Poverty and Health

 Being healthy is expensive. There are the clearly established barriers in a lack of resources (access to nutritious food, treatment and medication costs, inconsistent insurance, etc) and lack of preventative services (dental, health, etc) which can result in more costly after-the-fact treatment. These expenses resulting in poor health and lack of treatment are crucial when discussing poverty and health, but these clearly established effects of poverty are not the only ones. There is growing research to indicate that there are effects of poverty on health that are not directly related to access to healthcare. Some examples include living in a more polluted environment and the constant stress of making ends meet contributing to health deterioration and complication.

It is also the case that some people are pushed into poverty by medical expenses, and living in poverty further negatively effects health in what becomes a feedback loop for many. Public health initiatives in the United States are gathering research on what policies and programs can help to address these complicated factors like poverty that affect so many parts of a person’s life and health. Federal initiatives like Healthy People 2020 have had social determinants of health as leading health indicators. The complexity of how each determinant affects the others means that more collaborative and innovative policies and programs are needed to support people to have every opportunity to be healthy.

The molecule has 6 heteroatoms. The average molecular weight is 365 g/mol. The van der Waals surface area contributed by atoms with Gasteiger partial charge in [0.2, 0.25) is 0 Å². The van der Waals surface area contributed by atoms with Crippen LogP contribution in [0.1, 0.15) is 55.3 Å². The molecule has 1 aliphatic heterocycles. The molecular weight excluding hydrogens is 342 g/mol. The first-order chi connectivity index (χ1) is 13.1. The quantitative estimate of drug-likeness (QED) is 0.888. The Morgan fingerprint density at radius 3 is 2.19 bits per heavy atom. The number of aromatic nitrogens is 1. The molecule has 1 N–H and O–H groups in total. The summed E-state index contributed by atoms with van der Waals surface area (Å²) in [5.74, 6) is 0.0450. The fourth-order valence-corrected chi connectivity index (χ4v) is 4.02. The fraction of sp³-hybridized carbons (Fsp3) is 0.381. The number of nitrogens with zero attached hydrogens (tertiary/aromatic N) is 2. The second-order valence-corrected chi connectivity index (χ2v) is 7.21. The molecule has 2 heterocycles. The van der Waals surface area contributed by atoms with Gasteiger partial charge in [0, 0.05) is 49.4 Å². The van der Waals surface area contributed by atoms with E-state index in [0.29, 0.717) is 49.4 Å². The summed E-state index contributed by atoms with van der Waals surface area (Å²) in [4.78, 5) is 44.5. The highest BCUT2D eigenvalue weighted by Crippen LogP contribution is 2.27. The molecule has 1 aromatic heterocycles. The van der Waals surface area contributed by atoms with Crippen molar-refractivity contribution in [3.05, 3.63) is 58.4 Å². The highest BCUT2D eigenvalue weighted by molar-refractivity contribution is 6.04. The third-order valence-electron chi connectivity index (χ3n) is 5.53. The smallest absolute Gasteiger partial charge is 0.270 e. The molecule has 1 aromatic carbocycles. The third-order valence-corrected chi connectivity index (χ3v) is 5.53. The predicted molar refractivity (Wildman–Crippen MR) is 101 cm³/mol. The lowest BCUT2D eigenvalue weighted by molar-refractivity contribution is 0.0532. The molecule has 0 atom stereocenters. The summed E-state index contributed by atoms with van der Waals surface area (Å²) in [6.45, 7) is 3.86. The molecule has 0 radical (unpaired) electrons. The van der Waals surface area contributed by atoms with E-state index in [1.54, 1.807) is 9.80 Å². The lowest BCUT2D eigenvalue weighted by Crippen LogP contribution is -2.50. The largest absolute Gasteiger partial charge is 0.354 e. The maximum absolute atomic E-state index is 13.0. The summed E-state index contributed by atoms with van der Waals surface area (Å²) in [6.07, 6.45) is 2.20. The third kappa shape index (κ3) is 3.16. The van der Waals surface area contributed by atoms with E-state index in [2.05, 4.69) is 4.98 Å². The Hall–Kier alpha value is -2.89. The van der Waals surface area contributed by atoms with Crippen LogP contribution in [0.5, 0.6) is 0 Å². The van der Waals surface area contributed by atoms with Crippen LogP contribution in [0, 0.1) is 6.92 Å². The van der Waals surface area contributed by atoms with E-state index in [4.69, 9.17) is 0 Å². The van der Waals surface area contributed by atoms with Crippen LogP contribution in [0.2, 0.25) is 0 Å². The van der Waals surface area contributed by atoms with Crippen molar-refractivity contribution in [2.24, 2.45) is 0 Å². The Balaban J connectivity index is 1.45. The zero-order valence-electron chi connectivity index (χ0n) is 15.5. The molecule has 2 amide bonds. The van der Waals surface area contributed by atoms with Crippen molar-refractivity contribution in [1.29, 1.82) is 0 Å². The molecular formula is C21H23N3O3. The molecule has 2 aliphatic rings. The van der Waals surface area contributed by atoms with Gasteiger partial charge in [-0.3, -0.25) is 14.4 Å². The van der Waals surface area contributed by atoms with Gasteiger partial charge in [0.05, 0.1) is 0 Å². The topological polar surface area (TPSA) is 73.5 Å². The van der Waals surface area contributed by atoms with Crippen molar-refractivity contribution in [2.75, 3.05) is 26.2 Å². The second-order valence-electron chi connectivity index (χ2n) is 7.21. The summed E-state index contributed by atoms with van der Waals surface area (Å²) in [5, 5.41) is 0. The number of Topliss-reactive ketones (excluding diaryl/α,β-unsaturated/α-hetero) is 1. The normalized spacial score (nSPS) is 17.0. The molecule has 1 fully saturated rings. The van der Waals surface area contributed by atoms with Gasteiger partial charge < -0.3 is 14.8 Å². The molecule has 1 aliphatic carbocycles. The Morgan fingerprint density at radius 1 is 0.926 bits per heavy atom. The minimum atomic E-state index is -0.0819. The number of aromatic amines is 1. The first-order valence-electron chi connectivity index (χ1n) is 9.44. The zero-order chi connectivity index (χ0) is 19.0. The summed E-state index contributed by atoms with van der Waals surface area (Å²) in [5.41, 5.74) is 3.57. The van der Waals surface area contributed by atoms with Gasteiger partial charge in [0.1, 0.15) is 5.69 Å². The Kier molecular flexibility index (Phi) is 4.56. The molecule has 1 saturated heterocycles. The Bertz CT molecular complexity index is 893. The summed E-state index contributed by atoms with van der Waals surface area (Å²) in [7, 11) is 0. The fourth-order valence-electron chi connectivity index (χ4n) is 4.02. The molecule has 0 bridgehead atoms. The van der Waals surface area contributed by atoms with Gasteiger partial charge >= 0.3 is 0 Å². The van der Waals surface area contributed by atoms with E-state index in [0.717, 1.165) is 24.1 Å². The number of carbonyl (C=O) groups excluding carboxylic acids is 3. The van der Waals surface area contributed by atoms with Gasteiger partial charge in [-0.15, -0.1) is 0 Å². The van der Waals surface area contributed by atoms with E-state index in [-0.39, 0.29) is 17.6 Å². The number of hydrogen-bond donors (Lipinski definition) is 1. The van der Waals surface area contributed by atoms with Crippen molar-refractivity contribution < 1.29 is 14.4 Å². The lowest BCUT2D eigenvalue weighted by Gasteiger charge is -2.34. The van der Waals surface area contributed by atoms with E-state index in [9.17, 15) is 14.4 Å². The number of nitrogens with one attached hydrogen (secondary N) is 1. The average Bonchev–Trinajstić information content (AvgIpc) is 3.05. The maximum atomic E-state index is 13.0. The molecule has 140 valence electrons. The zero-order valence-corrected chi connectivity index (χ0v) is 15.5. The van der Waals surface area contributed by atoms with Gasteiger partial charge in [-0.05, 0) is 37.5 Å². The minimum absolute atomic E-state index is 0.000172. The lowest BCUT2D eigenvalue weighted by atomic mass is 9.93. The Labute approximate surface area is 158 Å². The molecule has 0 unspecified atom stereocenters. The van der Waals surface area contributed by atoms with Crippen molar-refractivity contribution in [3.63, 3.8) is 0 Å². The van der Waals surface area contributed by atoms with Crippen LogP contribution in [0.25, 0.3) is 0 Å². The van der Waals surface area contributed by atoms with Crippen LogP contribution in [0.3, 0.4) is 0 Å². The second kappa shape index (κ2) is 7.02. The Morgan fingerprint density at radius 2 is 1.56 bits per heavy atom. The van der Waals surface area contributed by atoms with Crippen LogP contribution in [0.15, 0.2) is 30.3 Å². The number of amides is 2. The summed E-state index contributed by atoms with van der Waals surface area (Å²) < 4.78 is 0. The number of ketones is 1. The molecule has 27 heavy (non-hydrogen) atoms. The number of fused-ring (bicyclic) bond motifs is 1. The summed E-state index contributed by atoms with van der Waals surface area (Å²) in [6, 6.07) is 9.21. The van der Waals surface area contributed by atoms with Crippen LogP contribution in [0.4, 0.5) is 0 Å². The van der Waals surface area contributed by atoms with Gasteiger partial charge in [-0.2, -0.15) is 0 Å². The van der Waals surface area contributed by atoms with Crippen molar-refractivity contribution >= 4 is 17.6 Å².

Join us for a webinar all about poverty, anti-blackness and gender next Friday, 3/13/20 at 12. Register here: http://bit.ly/abpchta

Infographic titled Social Determinants: factors that Influence Your Health

Income: Your income can determine how healthy you are. How much you earn can influence both your well-being and how long you are expected to live. 

Income is linked to:


Mortality:  500+ infant deaths and 2.8 thousand low-weight births could have been prevented if all states had raised their minimum wage by $1 in 2014.


Disparities: Wage gaps persist by gender, race, and ethnicity. Men’s wages per hour in 2015: Hispanics $14, Blacks $15, Whites $21, Asians $24. Women’s wages lag behind men’s across the board.


Inequalities: The richest 1% of Americans can expect to live as many as 14 years longer than the poorest 1% of Americans.

Child Death: In 2014, 44% of U.S. Youth- more than 31 million kids and teens- lived below or just above the poverty level.

Cited from the Nation’s Health,: A Publication of the American Public Health Association